Like the Psalmist, Job seeks God in every direction: “I go forward, but He is not there, / And backward, but I cannot perceive Him; / When He works on the left hand, I cannot behold Him; / When He turns to the right hand, I cannot see Him” (verses 8–9). In short, Job’s experience seems, at first, to be the opposite of that in Psalm 139. Whereas the Psalmist found God everywhere, Job finds Him nowhere. As Eric Voegelin observed when commenting on this text of Job, “the search in space no longer reveals a divine presence” (Israel and Revelation [Volume 14 of Order and History], page 76).

It must be said, nonetheless, that this contrast between Job and the Psalmist is more apparent than real. Job is no skeptic about the divine presence. Indeed, he is overpowered by it: “Therefore I am terrified at His presence; / When I consider this, I am afraid of Him. / For God made my heart weak, / And the Almighty terrifies me” (verses 15–16).

In each case, moreover, there is the profound sense of being known by God. Thus, the Psalmist began his meditation, “O LORD, You have searched me and known me (vatteda‘) . . . . You comprehend my path . . . And are acquainted with all my ways (derakai)” (Psalm 139:1, 3). Job, for his part, affirms no less: “But He knows the way (yada‘ derek) that I take; / When He has tested me, I shall come forth as gold” (verse 10).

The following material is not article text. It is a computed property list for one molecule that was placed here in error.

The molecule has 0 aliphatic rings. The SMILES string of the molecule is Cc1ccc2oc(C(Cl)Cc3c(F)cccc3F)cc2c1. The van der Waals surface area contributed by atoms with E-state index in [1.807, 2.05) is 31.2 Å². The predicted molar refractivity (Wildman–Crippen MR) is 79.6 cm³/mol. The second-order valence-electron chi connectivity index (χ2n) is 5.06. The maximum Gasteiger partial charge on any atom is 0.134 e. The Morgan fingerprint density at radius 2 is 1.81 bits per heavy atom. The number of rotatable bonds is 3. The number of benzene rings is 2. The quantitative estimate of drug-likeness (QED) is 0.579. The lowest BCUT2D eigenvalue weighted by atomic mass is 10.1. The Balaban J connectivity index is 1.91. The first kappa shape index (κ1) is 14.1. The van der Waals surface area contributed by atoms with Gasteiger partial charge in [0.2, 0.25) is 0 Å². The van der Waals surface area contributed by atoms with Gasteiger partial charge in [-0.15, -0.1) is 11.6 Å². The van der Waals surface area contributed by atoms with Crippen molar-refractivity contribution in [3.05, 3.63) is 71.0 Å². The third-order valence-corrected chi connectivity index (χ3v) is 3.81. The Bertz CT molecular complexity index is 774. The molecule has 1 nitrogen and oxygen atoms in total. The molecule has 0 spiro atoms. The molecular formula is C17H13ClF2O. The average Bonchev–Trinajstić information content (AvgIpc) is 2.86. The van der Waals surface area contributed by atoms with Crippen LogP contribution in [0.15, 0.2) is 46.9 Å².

The Psalmist does, in fact, finish his meditation with sentiments we easily associate with the soul of Job: “Search me, O God, and know my heart; / Try me, and know my anxieties; / And see if there is any wicked way in me, / And lead me in the way everlasting” (Psalm 139:23–24).

Wednesday, September 17

Job 24: Here Job leaves the limiting confines of his own experience to reflect more generally on man’s miserable estate. This reflection continues the startling challenge that Job had made in chapter 21, offering further evidence to dispute the “moral universe” idea defended by his three friends.

To these men, who have been consistently asserting that those who suffer deserve to suffer, Job raises the spectacle of those who clearly suffer unjustly. God sees all such suffering (verse 1), but He does not intervene, says Job.

Thus, men are obliged to endure the theft of their property (verses 2–4). They must bear with homelessness and exposure (verses 7–8). They have to sustain injustice and oppression (verses 9, 12). Hunger presses upon them (verse 10). Those thus oppressed do not deserve such things. But does God put a stop to all these moral outrages (verse 12)? Manifestly He does not.